Leavell, Dorothy R. 1944–
Leavell, Dorothy R. 1944–
Dorothy R. Leavell 1944–
If the mark of a great journalist is a willingness to report the facts as she sees them, regardless of how unpopular those facts may be, then Dorothy Leavell qualifies as a great journalist. As president of the National Newspaper Publishers Association (NNPA) and publisher of two of the Midwest’s most important African American newspapers, Leavell has become one of the African American media’s most influential representatives. For more than 30 years, she has worked to present to the African American community a view of local, national, and world events that is relevant to their lives, but unavailable through mainstream channels.
Leavell was born Dorothy Gonder on October 23, 1944, in Pine Bluff, Arkansas, the second surviving child of Sallie and Blane Gonder. After graduating as valedictorian of her class at Pine Bluff’s Merrill High School, she moved north to further her education at Roosevelt University in Chicago. At Roosevelt, she majored in psychiatric social work. Leavell later joked, according to a 1995 NNPA press release announcing her election to its presidency, that her training in psychiatric social work was “good preparation for the many different types of individuals that a publisher must deal with each day.”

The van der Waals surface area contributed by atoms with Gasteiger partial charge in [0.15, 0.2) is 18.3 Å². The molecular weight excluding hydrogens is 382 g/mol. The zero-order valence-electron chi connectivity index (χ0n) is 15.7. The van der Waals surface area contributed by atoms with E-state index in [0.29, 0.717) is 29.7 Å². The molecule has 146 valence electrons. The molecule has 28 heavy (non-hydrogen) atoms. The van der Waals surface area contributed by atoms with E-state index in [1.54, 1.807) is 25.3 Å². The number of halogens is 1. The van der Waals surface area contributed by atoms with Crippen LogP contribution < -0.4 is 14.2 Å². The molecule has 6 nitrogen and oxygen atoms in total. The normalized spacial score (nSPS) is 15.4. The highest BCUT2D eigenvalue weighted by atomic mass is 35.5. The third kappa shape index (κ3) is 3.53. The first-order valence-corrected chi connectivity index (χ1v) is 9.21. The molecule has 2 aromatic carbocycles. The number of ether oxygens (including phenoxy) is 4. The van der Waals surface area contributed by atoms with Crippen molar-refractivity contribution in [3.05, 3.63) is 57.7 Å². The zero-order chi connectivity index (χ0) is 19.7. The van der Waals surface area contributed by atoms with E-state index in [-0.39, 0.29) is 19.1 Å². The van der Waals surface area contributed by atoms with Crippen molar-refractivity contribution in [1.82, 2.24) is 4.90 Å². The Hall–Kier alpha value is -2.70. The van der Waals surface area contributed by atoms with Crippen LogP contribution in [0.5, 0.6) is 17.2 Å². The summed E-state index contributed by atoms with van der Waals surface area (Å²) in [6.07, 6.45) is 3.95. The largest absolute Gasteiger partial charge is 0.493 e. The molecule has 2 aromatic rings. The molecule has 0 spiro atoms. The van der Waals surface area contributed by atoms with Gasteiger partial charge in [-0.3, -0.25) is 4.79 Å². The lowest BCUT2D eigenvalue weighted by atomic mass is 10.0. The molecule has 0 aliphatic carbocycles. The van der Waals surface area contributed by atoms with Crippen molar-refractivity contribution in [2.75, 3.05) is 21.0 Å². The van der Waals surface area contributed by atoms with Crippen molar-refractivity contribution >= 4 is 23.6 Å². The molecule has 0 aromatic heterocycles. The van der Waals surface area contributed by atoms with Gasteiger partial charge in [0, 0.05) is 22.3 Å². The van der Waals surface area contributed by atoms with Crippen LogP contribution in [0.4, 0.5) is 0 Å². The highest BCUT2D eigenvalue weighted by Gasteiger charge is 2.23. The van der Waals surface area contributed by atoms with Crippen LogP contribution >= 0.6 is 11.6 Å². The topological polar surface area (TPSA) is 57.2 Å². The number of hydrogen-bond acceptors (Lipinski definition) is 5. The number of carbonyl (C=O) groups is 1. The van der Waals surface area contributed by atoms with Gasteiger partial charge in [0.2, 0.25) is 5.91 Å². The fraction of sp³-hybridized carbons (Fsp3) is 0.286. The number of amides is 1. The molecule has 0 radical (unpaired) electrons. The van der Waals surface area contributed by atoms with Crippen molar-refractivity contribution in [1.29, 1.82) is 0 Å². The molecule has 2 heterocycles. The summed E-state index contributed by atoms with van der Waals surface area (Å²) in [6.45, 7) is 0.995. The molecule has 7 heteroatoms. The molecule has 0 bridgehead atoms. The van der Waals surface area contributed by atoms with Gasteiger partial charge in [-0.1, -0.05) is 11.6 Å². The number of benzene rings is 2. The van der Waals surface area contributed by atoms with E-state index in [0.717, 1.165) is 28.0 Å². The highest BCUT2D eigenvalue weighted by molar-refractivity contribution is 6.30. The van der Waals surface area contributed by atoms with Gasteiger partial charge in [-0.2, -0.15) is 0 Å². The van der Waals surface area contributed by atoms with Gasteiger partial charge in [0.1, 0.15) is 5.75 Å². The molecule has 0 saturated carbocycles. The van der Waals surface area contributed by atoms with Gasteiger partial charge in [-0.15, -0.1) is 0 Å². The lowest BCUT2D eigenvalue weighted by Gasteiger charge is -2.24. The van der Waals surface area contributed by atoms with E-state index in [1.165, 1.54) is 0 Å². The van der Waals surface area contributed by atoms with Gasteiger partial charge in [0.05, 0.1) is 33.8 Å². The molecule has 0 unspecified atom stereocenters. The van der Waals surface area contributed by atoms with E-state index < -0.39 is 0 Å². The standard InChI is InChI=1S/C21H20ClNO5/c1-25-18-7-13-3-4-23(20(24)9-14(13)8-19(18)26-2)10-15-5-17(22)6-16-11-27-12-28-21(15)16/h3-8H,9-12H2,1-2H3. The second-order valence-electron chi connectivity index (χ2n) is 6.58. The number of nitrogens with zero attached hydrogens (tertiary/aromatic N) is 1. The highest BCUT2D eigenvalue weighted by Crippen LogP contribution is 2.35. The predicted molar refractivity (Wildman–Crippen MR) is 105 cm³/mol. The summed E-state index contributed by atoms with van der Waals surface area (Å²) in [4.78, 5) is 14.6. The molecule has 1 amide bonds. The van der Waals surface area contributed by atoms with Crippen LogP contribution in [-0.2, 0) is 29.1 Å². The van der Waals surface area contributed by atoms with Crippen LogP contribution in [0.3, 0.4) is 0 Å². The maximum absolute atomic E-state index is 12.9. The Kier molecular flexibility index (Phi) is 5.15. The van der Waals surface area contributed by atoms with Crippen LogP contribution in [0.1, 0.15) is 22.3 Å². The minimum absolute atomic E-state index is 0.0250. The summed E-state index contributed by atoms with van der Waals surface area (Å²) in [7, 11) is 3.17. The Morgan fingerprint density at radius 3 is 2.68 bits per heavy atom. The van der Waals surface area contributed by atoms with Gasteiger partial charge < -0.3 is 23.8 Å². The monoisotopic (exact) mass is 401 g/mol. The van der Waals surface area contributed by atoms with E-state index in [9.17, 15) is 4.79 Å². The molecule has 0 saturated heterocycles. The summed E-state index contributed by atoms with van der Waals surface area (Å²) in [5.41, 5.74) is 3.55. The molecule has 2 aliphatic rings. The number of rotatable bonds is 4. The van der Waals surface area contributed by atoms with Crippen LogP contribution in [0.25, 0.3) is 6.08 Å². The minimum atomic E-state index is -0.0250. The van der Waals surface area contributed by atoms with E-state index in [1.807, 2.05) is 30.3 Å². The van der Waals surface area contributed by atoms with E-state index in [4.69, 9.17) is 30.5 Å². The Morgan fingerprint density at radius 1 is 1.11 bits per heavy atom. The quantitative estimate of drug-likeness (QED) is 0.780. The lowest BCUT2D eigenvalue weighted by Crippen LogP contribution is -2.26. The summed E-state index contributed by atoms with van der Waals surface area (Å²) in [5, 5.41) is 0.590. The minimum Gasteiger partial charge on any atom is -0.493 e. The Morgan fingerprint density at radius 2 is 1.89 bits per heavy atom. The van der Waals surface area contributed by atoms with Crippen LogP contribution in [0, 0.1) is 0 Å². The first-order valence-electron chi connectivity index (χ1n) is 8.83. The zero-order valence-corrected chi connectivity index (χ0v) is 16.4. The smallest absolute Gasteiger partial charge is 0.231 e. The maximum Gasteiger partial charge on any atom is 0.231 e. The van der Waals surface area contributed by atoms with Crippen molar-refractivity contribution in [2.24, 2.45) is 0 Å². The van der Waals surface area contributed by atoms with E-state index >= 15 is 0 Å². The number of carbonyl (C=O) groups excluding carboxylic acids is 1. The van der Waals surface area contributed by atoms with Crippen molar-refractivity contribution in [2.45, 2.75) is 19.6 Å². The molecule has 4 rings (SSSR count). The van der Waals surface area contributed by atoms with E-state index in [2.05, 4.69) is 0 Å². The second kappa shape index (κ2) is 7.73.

In 1961 Gonder left school to take a job as office manager for the Chicago Crusader, a black newspaper founded and published by Balm L. Leavell, Jr. in 1940. Balm Leavell established another newspaper, the Gary (Indiana) Crusader, the same year he hired Gonder. The relationship between Gonder and Leavell quickly became personal as well as professional, and the pair got married shortly after they began working together. Dorothy served as office manager at the Chicago paper until 1964, when she was promoted to the position of business manager. As business manager, Leavell functioned as her husband’s primary aide, enabling her to absorb all the details involved in the day-to-day operation of a newspaper. Meanwhile, the busy couple found time to have two children, Antonio and Genice Leavell. The Leavells also raised a niece and a nephew, Sharon and Leonard Gonder, as part of their household.